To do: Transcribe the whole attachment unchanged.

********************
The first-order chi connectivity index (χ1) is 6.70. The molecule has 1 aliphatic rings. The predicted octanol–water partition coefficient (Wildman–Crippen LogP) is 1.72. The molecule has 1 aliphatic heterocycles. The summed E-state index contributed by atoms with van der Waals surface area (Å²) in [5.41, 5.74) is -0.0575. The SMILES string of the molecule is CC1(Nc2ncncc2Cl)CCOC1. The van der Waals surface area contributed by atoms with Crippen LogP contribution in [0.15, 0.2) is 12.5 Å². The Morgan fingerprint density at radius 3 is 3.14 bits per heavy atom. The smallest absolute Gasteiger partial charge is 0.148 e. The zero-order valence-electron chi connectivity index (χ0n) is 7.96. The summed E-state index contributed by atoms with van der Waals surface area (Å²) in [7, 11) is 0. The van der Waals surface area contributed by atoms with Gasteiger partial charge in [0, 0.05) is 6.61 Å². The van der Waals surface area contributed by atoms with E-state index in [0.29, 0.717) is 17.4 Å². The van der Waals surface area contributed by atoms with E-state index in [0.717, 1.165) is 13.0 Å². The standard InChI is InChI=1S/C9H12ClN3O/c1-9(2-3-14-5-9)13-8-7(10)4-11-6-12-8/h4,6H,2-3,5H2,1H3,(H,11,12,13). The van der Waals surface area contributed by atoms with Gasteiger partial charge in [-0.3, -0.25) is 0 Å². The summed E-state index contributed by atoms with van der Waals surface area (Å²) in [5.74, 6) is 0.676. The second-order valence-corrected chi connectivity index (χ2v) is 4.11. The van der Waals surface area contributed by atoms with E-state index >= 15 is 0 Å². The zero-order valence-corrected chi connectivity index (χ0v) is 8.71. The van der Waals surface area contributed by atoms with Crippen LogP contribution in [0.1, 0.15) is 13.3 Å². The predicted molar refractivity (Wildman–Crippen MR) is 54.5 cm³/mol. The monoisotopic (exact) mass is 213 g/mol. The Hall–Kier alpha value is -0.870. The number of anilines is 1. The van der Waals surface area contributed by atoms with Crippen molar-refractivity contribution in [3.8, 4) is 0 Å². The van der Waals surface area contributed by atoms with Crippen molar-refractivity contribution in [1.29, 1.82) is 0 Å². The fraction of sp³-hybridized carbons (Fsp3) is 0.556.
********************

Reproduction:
The first-order chi connectivity index (χ1) is 6.70. The molecule has 1 aliphatic rings. The predicted octanol–water partition coefficient (Wildman–Crippen LogP) is 1.72. The molecule has 1 aliphatic heterocycles. The summed E-state index contributed by atoms with van der Waals surface area (Å²) in [5.41, 5.74) is -0.0575. The SMILES string of the molecule is CC1(Nc2ncncc2Cl)CCOC1. The van der Waals surface area contributed by atoms with Crippen LogP contribution in [0.15, 0.2) is 12.5 Å². The Morgan fingerprint density at radius 3 is 3.14 bits per heavy atom. The smallest absolute Gasteiger partial charge is 0.148 e. The zero-order valence-electron chi connectivity index (χ0n) is 7.96. The summed E-state index contributed by atoms with van der Waals surface area (Å²) in [7, 11) is 0. The van der Waals surface area contributed by atoms with Gasteiger partial charge in [0, 0.05) is 6.61 Å². The van der Waals surface area contributed by atoms with E-state index in [0.29, 0.717) is 17.4 Å². The van der Waals surface area contributed by atoms with E-state index in [0.717, 1.165) is 13.0 Å². The standard InChI is InChI=1S/C9H12ClN3O/c1-9(2-3-14-5-9)13-8-7(10)4-11-6-12-8/h4,6H,2-3,5H2,1H3,(H,11,12,13). The van der Waals surface area contributed by atoms with Gasteiger partial charge in [-0.3, -0.25) is 0 Å². The summed E-state index contributed by atoms with van der Waals surface area (Å²) in [5.74, 6) is 0.676. The second-order valence-corrected chi connectivity index (χ2v) is 4.11. The van der Waals surface area contributed by atoms with E-state index >= 15 is 0 Å². The zero-order valence-corrected chi connectivity index (χ0v) is 8.71. The van der Waals surface area contributed by atoms with Crippen LogP contribution in [0.1, 0.15) is 13.3 Å². The predicted molar refractivity (Wildman–Crippen MR) is 54.5 cm³/mol. The monoisotopic (exact) mass is 213 g/mol. The Hall–Kier alpha value is -0.870. The number of anilines is 1. The van der Waals surface area contributed by atoms with Crippen molar-refractivity contribution in [3.8, 4) is 0 Å². The van der Waals surface area contributed by atoms with Crippen molar-refractivity contribution in [1.29, 1.82) is 0 Å². The fraction of sp³-hybridized carbons (Fsp3) is 0.556.